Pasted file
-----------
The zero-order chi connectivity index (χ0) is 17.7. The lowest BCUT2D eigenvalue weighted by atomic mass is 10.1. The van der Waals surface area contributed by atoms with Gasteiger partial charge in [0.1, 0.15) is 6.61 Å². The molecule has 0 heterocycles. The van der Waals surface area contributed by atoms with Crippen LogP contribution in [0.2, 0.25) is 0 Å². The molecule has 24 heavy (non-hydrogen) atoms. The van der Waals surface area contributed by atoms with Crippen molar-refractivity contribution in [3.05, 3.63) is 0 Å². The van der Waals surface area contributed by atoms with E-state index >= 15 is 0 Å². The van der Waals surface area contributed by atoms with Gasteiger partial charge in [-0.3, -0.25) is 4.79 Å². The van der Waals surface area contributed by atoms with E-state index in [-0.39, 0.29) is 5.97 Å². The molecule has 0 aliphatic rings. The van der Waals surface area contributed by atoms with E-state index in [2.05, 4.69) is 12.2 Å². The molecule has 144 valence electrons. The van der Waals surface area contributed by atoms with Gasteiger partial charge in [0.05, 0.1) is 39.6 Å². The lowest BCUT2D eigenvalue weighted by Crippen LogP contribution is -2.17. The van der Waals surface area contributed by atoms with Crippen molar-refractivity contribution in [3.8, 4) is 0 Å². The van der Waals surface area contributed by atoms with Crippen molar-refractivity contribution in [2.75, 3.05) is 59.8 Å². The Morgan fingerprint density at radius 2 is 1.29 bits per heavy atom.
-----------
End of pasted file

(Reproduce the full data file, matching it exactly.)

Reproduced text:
The zero-order chi connectivity index (χ0) is 17.7. The lowest BCUT2D eigenvalue weighted by atomic mass is 10.1. The van der Waals surface area contributed by atoms with Gasteiger partial charge in [0.1, 0.15) is 6.61 Å². The molecule has 0 heterocycles. The van der Waals surface area contributed by atoms with Crippen LogP contribution in [0.2, 0.25) is 0 Å². The molecule has 24 heavy (non-hydrogen) atoms. The van der Waals surface area contributed by atoms with Crippen molar-refractivity contribution in [3.05, 3.63) is 0 Å². The van der Waals surface area contributed by atoms with E-state index >= 15 is 0 Å². The van der Waals surface area contributed by atoms with Gasteiger partial charge in [-0.3, -0.25) is 4.79 Å². The van der Waals surface area contributed by atoms with E-state index in [-0.39, 0.29) is 5.97 Å². The molecule has 0 aliphatic rings. The van der Waals surface area contributed by atoms with E-state index in [2.05, 4.69) is 12.2 Å². The molecule has 144 valence electrons. The van der Waals surface area contributed by atoms with Gasteiger partial charge in [0.05, 0.1) is 39.6 Å². The lowest BCUT2D eigenvalue weighted by Crippen LogP contribution is -2.17. The van der Waals surface area contributed by atoms with Crippen molar-refractivity contribution in [3.8, 4) is 0 Å². The van der Waals surface area contributed by atoms with Crippen molar-refractivity contribution in [2.75, 3.05) is 59.8 Å². The Morgan fingerprint density at radius 2 is 1.29 bits per heavy atom.